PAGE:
Join hands across the world

11th April 2008 at 01:00

We are all citizens of the globe. But global citizenship isn't just about what happens in other countries. It begins closer to home, in the classroom, in the way children take responsibility for their actions.

One exercise involves getting pupils to draw a timeline of what has happened in their lives, followed by two future lines. One line is what they think will happen in the world. The other is what they would like to happen. We then discuss how we could turn their probable future into their preferred future. We look at what they can do individually, what the school can do, what governments can do.

We've incorporated global citizenship into many areas of the curriculum. In literacy, we look at persuasive language, using leaflets and adverts from charities. We study them as texts, but analyse what they teach us about global citizenship. In RE, we discuss how different faiths approach charity. And in maths, we explore number systems around the world.

The course offers excellent advice on establishing links. Our partner school is in Uganda, and is part of a project looking at where food comes from and how it's grown. That's the key to a successful link - both schools need clear goals. If it is largely based on giving, it won't have so much value.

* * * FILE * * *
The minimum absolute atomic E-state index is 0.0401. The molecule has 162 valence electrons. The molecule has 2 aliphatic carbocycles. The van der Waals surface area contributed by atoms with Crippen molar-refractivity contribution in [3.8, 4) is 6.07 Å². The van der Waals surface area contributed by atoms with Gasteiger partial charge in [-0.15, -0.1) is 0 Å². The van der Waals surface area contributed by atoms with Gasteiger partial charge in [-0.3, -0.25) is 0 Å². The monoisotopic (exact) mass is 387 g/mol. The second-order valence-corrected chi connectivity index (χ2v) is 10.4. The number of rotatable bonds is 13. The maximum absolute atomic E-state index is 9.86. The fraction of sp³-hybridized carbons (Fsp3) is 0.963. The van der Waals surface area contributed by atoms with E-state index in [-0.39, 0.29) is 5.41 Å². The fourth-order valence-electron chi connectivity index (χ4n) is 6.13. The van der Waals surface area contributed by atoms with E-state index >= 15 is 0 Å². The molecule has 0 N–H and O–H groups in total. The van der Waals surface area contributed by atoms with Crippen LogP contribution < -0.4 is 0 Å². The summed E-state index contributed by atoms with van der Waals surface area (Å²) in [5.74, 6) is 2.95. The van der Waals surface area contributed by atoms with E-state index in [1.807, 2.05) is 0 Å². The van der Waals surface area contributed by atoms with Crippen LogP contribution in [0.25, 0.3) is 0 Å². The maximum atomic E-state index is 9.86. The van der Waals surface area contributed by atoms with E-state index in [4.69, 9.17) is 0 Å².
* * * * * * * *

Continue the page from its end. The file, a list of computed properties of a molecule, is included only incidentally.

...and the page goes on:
The course looks at ways of measuring the success of global citizenship programmes. It's important to see if we are changing attitudes. Our school is working with the Reading International Solidarity Centre, doing trials of audit activities to look at our impact.

I hope our pupils are becoming more open-minded, and understanding of diversity. We encourage them to look for similarities in people's lives, not differences. And the course has challenged my assumptions and hopefully made me a better role model.

Kirstie Rogers is geography co-ordinator at Falkland Primary School in Newbury. She was talking to Steven Hastings.

THE DETAILS

Global Citizenship Advocates Training runs over three non-consecutive days and is organised by Reading International Solidarity Centre (RISC). The next course runs in Reading on June 10, July 1 and July 15. Cost pound;200. To book, contact Louise Robinson on 0118 958 6692.

www.risc.org.ukeducationglobal_advocate.htm.

Subscribe to get access to the content on this page.

If you are already a Tes/ Tes Scotland subscriber please log in with your username or email address to get full access to our back issues, CPD library and membership plus page.

Not a subscriber? Find out more about our subscription offers.
Subscribe now
Existing subscriber?
Enter subscription number

Comments

The guide by your side – ensuring you are always up to date with the latest in education.

Get Tes magazine online and delivered to your door. Stay up to date with the latest research, teacher innovation and insight, plus classroom tips and techniques with a Tes magazine subscription.
With a Tes magazine subscription you get exclusive access to our CPD library. Including our New Teachers’ special for NQTS, Ed Tech, How to Get a Job, Trip Planner, Ed Biz Special and all Tes back issues.

Subscribe now